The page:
A day after Chile's great earthquake, the ground is still shaking, remnants of the resulting tsunami still slosh across the Pacific -- and there is not a geologist alive who is truly surprised that the catastrophe happened where it did.
Chile is right on the "ring of fire" -- the fault lines, all around the perimeter of the Pacific Ocean, that make for some of the most violent and frequent earthquakes on the planet.
The one that struck on Saturday morning will probably rank sixth on the list kept by the U.S. Geological Survey of the worst earthquakes since 1900.
Just off the Chilean coast, one giant plate of the earth's crust is pushing against the one that holds up South America. It is what geologists call a subduction zone, where one tectonic plate is trying to slide under another, and tremendous tension has built up in the ground.
On Saturday the ground gave way -- violently.
"These regions of the earth are capable of producing the largest-magnitude earthquakes in the world, as you've seen in this magnitude 8.8," said Paul Earle, a seismologist with the U.S. Geological Survey, in an interview with ABC News.
"This particular fault, this is a huge earthquake -- this ruptured an area of about 400-500 km [300-400 miles]," said Earle.
The epicenter of Saturday's earthquake was only about 140 miles north of the single strongest earthquake recorded in modern times. A quake of magnitude 9.5 struck on May 22, 1960, also off the coast of Chile, killing 1,655 people, injuring 3,000 and leaving another 2 million homeless. It set of a tsunami far more destructive than Saturday's; 61 people died in Hawaii and at least 138 in Japan.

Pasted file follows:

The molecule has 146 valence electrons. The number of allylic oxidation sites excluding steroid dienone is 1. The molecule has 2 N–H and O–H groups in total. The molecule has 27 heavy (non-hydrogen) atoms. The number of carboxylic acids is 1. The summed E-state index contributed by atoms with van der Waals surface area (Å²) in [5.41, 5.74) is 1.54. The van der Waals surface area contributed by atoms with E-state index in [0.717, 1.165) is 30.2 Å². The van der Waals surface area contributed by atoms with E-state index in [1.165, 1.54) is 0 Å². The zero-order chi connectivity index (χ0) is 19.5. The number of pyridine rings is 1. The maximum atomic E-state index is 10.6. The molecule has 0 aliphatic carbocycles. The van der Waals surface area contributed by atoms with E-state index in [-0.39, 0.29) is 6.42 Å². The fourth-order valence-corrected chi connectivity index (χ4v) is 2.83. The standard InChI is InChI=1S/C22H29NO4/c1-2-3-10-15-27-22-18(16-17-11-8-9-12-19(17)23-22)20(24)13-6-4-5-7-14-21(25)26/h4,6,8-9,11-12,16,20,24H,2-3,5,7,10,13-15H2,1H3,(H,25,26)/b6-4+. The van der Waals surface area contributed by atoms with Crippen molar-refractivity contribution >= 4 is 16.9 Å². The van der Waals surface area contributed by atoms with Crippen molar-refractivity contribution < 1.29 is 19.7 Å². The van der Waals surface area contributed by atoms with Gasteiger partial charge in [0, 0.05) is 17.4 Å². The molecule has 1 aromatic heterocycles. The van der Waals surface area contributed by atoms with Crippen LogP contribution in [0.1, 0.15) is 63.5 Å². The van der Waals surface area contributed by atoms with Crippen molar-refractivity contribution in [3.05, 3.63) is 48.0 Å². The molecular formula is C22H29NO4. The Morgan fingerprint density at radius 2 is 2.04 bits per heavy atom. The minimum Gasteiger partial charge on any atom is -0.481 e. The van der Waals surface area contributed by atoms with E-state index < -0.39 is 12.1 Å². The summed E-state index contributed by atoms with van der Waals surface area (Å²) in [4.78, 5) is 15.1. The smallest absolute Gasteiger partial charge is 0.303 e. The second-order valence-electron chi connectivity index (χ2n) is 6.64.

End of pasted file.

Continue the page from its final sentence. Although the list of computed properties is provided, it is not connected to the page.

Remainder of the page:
If there was anything to soften the blow on Saturday, it was that the center of the earthquake was 60 miles out at sea. Also important is that Chile, which has been hit so hard before, mandates the construction of buildings that are more likely to survive an earthquake.
That is in sharp contrast to last month's disaster in Haiti, where the government has put the death toll at 220,000 and the precise number will never be known.
The victims in Haiti, scientists say, were doomed by poverty and proximity.
The epicenter of the Jan. 12 earthquake was just 10 miles from Port-au-Prince. And as one seismologist put it, the cinderblock buildings there, in the poorest country in the western hemisphere, were barely able to withstand gravity -- let alone a magnitude 7.0 earthquake.
Beneath it was beneath the Pacific floor -- and because one tectonic plate pushed up over the other -- a bulge of water was forced toward the ocean's surface. That is why tsunami warnings were issued across the Pacific basin, as far away as Antarctica and Alaska.
On the open ocean, a tsunami can spread at hundreds of miles per hour, mostly under the ocean's surface. If you were in a ship in a tsunami's path, you might not even feel it as it raced by beneath you.
But as it moves into shallow water, it is slowed by the sea floor, and the force has nowhere to go but up, often onshore. That is what happened in the Indian Ocean tsunami of 2004, when more than a quarter of a million people are believed to have died.
"They come ashore, typically, at 35 miles an hour," said Jenifer Rhoades, who heads the tsunami program at the National Weather Service, part of the National Oceanic and Atmospheric Administration. "You cannot outrun a tsunami."
The danger is not over. Those giant plates, deep in the earth, are still grinding against each other. The aftershocks Saturday were strong enough that they would have made headlines on their own. And there will be more.